Issue 3 - March 1999

Live not by intellect alone; for that way leads to perversion, the mechanization of life.

The third volume of the Journal goes out to readers a few months earlier this time.

The spirit of nationalism was hovering in the Indian air when J. Krishnamurti was born in 1895.

One of the persistent and nagging concerns of the Krishnamurti schools seems to be that of 'locating the place of academics in the total vision of education'.

This a reflection on the attempt we are making at Brockwood to put into practice the educational intentions of Krishnamurti.

Sreedhar (S): Rajesh, for over two decades, you have been associated with the schools Krishnamurti founded in India.

A few years ago I attended some major teacher conferences and came away with a deep sense of unease.

Having been a professional in the manufacturing industry for some years, I have observed that a professional is liked by those who have gone beyond the profession and developed a deeper relationship with all around.

There is a Sufi story told of how a poor farmer had journeyed to Delhi to beg for some financial help from the great Sufi Saint Hazrat Nizamuddin Aulia.

At Centre For Learning, we have an open library. Open, available, accessible, friendly and welcoming to the users.

As a teacher who has spent over ten years teaching senior school students in those tumultuous years when they are growing up, facing the pressures of a performance-dominated society, I have time and again returned to the question of the place of the larger vision of education - of this whole concern with the art of living correctly - in my class.

Geography began with the realization that there was another side to the mountain and other people across the sea.

The following three pieces have been received in response to David Moody's article: 'The Insight Curriculum', which appearedin Volume 2 of the journa1, July 1998.

I would like to begin by thanking David Moody for writing his interesting article, thus giving me an opportunity to note down some of my thoughts on the nature of insight.

The greatest challenge facing a science teacher (I have been one for more than a decade now) is this whole matter of the student's intuition.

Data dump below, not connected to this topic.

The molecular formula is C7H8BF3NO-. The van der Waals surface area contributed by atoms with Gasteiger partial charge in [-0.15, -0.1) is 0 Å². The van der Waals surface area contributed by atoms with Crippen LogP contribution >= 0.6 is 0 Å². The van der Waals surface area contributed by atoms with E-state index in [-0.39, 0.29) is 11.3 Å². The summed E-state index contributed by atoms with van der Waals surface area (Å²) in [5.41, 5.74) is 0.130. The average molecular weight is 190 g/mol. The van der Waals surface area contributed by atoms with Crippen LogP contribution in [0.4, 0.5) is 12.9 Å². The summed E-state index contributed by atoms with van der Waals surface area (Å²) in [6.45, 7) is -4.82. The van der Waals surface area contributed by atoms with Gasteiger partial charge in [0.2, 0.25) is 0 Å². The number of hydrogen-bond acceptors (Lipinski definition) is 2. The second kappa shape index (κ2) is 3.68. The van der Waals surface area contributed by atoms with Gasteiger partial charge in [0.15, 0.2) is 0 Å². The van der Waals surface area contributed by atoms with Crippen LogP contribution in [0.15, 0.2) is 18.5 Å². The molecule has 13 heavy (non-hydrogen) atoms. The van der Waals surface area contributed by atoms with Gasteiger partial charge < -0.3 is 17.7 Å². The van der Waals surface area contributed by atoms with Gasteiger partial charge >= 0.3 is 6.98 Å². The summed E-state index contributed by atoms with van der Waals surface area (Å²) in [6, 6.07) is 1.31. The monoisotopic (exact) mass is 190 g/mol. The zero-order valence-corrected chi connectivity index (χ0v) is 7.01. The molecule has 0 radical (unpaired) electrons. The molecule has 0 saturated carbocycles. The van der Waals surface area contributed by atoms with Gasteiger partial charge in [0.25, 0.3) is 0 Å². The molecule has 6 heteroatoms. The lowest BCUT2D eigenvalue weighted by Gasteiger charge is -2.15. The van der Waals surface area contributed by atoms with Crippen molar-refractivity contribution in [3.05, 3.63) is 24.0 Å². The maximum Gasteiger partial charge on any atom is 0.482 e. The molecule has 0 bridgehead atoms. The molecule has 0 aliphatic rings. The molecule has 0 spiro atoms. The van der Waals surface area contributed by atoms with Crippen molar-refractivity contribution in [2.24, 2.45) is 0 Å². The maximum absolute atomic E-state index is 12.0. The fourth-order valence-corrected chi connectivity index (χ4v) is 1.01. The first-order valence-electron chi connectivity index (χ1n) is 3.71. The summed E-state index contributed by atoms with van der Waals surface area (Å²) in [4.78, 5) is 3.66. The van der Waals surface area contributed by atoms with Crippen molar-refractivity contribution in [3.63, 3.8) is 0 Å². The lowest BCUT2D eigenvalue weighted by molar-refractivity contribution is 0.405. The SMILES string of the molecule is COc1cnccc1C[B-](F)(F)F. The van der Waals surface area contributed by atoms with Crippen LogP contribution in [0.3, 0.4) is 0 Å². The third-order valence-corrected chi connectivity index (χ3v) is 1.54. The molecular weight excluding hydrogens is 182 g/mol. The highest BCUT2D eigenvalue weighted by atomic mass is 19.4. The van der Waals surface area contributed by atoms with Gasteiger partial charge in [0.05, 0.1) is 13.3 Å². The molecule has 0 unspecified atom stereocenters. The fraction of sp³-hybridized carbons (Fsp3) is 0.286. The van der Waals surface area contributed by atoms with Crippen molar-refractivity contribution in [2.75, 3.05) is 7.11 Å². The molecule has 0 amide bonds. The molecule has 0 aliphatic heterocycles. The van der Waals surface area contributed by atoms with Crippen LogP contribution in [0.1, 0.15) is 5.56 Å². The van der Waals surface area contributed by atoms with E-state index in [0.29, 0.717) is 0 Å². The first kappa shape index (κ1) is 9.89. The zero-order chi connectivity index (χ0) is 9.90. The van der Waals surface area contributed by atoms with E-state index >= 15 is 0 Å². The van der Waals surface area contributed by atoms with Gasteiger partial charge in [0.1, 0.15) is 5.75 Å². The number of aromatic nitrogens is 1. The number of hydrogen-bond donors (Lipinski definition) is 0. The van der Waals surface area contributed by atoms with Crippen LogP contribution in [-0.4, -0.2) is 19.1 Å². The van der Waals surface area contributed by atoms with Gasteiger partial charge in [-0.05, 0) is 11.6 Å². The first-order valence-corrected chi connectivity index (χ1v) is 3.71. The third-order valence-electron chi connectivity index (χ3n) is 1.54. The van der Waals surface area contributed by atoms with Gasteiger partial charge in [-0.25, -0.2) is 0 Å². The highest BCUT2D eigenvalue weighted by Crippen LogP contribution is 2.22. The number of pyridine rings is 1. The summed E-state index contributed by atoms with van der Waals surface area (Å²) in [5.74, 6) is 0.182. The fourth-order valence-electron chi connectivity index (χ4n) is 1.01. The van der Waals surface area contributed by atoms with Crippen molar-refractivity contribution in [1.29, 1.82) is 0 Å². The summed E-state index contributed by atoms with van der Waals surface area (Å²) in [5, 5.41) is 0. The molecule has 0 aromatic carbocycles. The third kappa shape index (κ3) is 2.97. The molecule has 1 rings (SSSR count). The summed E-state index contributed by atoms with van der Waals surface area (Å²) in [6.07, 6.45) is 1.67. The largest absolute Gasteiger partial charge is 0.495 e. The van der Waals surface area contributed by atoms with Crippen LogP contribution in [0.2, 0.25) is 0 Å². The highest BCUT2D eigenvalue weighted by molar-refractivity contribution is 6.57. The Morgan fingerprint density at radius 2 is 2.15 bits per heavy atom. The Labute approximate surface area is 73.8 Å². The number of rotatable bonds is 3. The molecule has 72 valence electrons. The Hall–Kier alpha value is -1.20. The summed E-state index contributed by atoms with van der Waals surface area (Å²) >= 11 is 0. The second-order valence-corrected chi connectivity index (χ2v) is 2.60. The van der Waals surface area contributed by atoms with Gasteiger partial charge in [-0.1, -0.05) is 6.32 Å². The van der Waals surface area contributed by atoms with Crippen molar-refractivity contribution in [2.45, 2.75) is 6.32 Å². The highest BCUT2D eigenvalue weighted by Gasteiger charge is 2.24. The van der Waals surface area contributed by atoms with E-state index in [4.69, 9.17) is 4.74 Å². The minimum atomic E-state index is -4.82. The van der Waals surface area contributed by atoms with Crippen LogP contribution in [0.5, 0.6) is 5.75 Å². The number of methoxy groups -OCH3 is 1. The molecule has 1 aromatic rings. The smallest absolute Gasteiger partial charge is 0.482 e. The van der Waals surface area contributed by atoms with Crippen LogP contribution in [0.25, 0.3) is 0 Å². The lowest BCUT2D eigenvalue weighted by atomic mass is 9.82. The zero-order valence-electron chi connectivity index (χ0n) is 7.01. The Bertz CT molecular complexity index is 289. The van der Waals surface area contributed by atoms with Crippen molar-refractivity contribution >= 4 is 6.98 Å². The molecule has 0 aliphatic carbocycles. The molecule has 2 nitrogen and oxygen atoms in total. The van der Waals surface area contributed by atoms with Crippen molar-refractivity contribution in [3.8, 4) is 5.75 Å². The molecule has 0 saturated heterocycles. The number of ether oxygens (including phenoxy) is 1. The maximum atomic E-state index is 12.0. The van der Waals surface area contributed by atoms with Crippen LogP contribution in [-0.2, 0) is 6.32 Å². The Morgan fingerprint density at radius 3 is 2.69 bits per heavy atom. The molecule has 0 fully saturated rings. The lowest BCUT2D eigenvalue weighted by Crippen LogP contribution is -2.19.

Working with children on a project has been a most rewarding experience.

It seems that more and more governments today, democratic ones at least, are claiming to have education at the top of their priority lists.

Krishnamurti has often spoken about all our schools being one.

The question asked most often by visitors to the Centre For Learning is, '...but how do your children manage in the Real World outside, when they leave this school?' There was a time when this question would perplex me - isn't CFL in the real world just as everything else?! But over the last few years, I have begun to think more about this issue, and I can see that there is a need to answer such a question in depth and with seriousness.

The author has known Eklavya for many years through his parents and teachers, and through Eklavya's children's magazine 'Chakmak'.

To meet the challenge of the twenty-first century we need to buildeducation on the foundation of eco-literacy.

In December 1998, Navadanya and Rishi Valley School jointly organized a workshop on bio-diversity and conservation issues.

Human beings and the natural world are on a collision course.

Is history only a study of what happened' and when, and what happened next?

Resurgence is a magazine published every two months from Cornwall, U.K.